But why, one might ask, would I request my donation to the NDSU Libraries be directed to benefit the Germans from Russia Heritage Collection? Our family does not belong to that group. The answer is, when I got married in 194l, I followed my husband to his estate in the Warthegau. This was the eastern region of Germany that fell to Poland after World War I by the Treaty of Versailles in 1919. In 1939, Hitler regained it. He then made a pact with Stalin to bring the Germans in Russia "back to the homeland," and to our area, the Warthegau. My husband volunteered in their resettlement, and I helped him by visiting and comforting them, trying to lift their spirits. I've recorded all the details in my memoirs, "Refugees - One of Many," published by the Germans from Russia Heritage Society, in "Heritage Review," Part One, December 1981, and Part Two, February 1982, available at the Varsity Mart, Memorial Student Union, NDSU.
The Germans refugees from Russia certainly needed our support in every way, because their disappointment was too much to bear after all they had hoped for and expected. If they had had a choice, they would have turned back immediately. But there was no return possible. Likewise, their forefathers, who had responded to the call of Catherine II of Russia in 1763, with ten special privileges for German colonists to advance her vast empire with their knowledge and skills, found there was no return. I empathized with them very much, not knowing that I would have a similar experience four years later. For me, too, there was no return. My husband had already been drafted into the German Army when my neighbors and I had to flee during the winter of 1945, in -20°F temperatures. My neighbor with his wife and daughter, another mother and two children, and I were leading a trek of seventy-three covered wagons, with mostly Germans from Russia, on side roads into safety.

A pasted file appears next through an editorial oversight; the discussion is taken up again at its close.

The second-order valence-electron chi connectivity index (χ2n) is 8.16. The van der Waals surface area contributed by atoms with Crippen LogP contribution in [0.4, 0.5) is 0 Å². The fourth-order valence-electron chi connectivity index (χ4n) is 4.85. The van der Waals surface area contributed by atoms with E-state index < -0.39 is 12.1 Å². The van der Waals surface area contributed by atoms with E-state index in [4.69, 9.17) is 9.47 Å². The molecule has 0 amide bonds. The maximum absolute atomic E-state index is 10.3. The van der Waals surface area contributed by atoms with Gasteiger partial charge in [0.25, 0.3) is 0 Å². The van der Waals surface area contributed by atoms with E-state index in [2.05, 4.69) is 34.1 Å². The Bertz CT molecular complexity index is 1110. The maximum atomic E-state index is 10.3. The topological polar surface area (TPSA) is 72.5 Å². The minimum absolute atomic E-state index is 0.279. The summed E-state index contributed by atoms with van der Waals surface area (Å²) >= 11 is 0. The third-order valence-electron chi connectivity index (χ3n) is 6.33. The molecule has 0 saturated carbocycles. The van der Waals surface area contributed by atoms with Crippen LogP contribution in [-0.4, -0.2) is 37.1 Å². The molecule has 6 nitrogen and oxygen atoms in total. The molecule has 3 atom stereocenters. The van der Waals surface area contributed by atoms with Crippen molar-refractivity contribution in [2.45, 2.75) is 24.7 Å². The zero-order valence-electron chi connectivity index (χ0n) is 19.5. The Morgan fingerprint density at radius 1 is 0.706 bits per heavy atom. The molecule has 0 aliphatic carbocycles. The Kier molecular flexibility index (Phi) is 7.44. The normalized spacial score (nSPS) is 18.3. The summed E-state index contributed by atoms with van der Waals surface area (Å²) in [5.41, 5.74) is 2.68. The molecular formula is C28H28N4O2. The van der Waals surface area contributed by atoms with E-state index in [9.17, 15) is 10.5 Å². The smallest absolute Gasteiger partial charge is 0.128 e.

While I was a textbook manager at the Varsity Mart, I was informed that I was entitled to free tuition of three credits per quarter. The university had started a new evening class about the heritage of the Germans from Russia taught by Mr. Tim Kloberdanz, later Dr. Kloberdanz, my faculty advisor. Having not taken classes for over 40 years, I thought this would be a good class to start with since I was familiar with the subject. When I shared with Mr. Kloberdanz about my experiences with the Germans from Russia, he urged me to write everything down, because up until then they had only the immigrants' view. I wrote my memoirs, which were later approved for publishing. Along with the Joseph S. Height Memorial Literary Award in 1982, I received seven complimentary copies of my published two-part memoirs.
That evening class was my start in returning to school and working toward a degree. I received a bachelor's degree in 1981, and went on to get a master's degree in 1986. As a textbook manager at the Varsity Mart where I dealt with professors, my desire was for them not to think of me as an ordinary housewife; besides, "ordinary" does not sound good translated in German. Having received a very good education in Germany, I really did not need anything further. What I desired was simply a certificate, just like the scarecrow in the "Wizard of Oz!"
But, what was completely new to me was what I learned about North Dakota. I realized what a very special and interesting state it is: either very dry or very wet, and either very hot or very cold. And nature, humans as well as animals and plants, behave accordingly. The exciting things I learned about North Dakota gave me the idea to put it "on the map" so to speak, by bringing international travelers to North Dakota. Also, another economic resource for North Dakota would be a small "thank-you" from my family and me for giving us a home again and work. My idea was to interest European travelers, when they signed up at their travel agency for a New York-San Francisco tour, to include a three-day visit to North Dakota. They would fly into Fargo where they would begin a bus tour viewing historic sites such as battlegrounds, trading posts and military forts along the way to Bismarck, where they would visit an open-air American Indian museum, then fly onto their west coast destination.